The View From The Mezzanine: The Stonewall Kitchen Tasting Process

In our last post, we discussed taste and how incredibly complex of a topic it is. To try and make a product appeal to a large number of people for a long period of time (like Roasted Garlic Onion Jam, for example) is quite a challenge. So how do products go from being an idea in our Research and Development Laboratory to a product on our shelf? Let’s explore!

North Conway Billboard_Roasted Garlic Onion Jam_G

It starts with research. For example, for a Thai inspired marinade, research would commence on common spices and flavorings for that region. Once an idea is formed with a list of ingredients, we go right to the stove and work on a benchtop prototype (a “test recipe”). The prototype has to survive many challenges, such as scale-up testing, pH and Brix adjustments, costing and many others. Sometimes it takes many trials before we consider it ready to take to the next level, our sensory panel.


Our sensory panel consists of a group of roughly 24 employees from all different departments across Stonewall Kitchen. It is important to have a variety of tasters, since our guests all have different tastes as well. In order to be a part of the sensory panel, our employees have to answer a survey that reflects their interests in foods. Those that are selected for the panel then go through advanced training which includes: how tasting works, how the sampling form is used, the five basic tastes and how to evaluate appearance, texture, aroma, etc. Training typically takes place yearly.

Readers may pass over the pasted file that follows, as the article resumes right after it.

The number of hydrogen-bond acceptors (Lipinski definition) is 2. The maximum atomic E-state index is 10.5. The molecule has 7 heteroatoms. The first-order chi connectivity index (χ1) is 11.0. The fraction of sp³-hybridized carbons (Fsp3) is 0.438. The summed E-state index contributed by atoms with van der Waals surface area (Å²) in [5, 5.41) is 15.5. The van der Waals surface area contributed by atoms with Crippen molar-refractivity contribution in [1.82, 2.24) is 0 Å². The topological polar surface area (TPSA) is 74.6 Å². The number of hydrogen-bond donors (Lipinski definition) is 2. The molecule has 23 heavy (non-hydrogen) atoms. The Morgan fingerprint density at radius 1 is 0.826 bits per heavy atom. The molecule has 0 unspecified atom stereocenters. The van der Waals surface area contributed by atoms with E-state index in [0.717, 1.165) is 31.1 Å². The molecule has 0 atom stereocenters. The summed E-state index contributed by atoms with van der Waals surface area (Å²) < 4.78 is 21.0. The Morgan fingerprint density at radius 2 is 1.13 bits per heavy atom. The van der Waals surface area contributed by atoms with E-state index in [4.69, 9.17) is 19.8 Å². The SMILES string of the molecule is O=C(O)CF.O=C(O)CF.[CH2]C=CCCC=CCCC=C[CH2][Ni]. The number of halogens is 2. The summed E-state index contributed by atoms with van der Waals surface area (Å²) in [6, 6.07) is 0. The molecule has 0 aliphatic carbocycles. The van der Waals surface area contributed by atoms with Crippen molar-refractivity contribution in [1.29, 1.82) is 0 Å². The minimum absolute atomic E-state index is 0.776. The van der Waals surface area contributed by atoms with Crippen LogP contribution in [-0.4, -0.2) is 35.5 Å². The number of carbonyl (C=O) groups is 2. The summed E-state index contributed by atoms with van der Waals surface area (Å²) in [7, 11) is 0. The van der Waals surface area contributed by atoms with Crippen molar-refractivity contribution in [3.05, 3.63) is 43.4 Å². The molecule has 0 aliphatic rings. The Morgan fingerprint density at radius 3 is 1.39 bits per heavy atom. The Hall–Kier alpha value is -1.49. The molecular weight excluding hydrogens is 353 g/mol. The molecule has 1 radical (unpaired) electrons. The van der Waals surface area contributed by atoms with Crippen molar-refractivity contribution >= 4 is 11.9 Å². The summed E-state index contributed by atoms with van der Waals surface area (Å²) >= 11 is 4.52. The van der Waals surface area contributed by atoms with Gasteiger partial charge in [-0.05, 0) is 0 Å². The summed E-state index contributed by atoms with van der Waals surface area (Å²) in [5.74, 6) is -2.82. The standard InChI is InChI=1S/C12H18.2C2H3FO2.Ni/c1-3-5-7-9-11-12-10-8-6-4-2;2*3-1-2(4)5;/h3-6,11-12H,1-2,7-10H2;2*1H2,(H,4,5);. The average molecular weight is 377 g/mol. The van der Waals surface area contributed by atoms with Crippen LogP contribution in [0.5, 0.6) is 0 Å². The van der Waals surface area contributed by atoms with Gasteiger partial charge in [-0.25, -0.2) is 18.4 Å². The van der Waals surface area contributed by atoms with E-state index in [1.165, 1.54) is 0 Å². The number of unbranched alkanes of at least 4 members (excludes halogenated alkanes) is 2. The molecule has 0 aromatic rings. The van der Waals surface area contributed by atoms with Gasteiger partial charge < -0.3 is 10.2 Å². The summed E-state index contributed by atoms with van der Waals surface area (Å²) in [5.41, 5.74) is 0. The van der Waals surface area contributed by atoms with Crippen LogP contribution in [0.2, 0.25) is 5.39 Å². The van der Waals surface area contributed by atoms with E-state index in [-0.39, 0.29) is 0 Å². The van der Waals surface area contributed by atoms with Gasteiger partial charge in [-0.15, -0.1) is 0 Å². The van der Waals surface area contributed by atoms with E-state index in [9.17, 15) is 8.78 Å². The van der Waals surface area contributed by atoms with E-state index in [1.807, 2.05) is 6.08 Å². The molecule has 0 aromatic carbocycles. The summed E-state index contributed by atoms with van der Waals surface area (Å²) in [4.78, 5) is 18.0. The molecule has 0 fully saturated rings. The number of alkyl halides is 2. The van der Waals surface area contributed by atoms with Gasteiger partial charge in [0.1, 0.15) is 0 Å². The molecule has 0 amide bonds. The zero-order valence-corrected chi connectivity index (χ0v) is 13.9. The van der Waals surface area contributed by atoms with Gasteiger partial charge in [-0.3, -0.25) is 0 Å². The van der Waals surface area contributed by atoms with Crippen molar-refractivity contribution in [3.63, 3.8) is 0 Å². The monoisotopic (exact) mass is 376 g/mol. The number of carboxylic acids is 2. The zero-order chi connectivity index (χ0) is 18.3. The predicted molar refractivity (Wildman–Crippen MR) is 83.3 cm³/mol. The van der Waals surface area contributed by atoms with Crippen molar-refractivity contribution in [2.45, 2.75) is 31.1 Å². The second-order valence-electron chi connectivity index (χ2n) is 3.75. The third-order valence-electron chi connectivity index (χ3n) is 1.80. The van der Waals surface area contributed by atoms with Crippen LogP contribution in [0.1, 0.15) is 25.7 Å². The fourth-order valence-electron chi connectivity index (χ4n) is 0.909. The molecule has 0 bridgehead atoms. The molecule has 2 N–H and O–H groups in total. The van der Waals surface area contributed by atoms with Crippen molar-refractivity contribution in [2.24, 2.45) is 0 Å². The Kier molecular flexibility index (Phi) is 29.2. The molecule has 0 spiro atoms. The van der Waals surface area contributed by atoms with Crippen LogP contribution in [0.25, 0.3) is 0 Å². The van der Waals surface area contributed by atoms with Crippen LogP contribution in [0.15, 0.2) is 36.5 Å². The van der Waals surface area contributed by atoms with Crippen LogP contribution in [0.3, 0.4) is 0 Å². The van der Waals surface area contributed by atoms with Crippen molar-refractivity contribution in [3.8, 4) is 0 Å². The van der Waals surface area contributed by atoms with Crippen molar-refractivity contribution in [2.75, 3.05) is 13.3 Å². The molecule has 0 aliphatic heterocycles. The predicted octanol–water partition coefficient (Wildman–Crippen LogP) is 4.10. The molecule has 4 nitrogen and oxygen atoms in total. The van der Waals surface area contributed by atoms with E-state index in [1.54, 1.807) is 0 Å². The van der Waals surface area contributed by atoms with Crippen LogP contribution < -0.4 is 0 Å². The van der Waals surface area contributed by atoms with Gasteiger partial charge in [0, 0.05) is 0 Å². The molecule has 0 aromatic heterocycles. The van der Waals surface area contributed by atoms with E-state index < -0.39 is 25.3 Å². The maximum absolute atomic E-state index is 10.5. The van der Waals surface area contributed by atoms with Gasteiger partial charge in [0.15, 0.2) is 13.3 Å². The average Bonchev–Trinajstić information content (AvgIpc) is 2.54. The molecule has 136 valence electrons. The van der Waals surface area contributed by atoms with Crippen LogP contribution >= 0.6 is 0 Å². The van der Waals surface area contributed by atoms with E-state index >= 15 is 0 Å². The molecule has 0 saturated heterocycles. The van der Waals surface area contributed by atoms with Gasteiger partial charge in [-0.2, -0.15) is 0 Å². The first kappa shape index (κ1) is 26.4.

Each week, on Mondays and Thursdays at 11:30 am and 2:30 pm, our group gets together to sample. It is very important that at each sampling as many people participate as possible to get the most realistic evaluation of a product. Employees score products on a scale from 1-9 on visual, texture and flavor elements (flavor, of course, being the most important). We look for detailed constructive feedback – if someone doesn’t like a product, why don’t they like it? Is it missing an ingredient? Too much of something that is overpowering? This helps us narrow down the problem so we can go back to the lab and fix it.

For a product to make it to the “next round” and earn it’s keep on our launch list, the average score needs to be an 8 or above. If the product scores below an 8, we go back to the lab and make the changes that a majority of employees suggest on their score sheets. This process continues until the product achieves at least an 8, or a sample is deemed not feasible at the time. For most companies using a 9 point scale, anything that scores a 7 or above would be considered approved. However, we hold higher standards for our products and will only accept an 8 or higher.

As you can see, we work diligently all year long to bring exciting and delicious new products to our guests bi-annually. Stay tuned for exclusive details on what we’re cooking up for the July 2015 launch! We promise, you won’t be disappointed.

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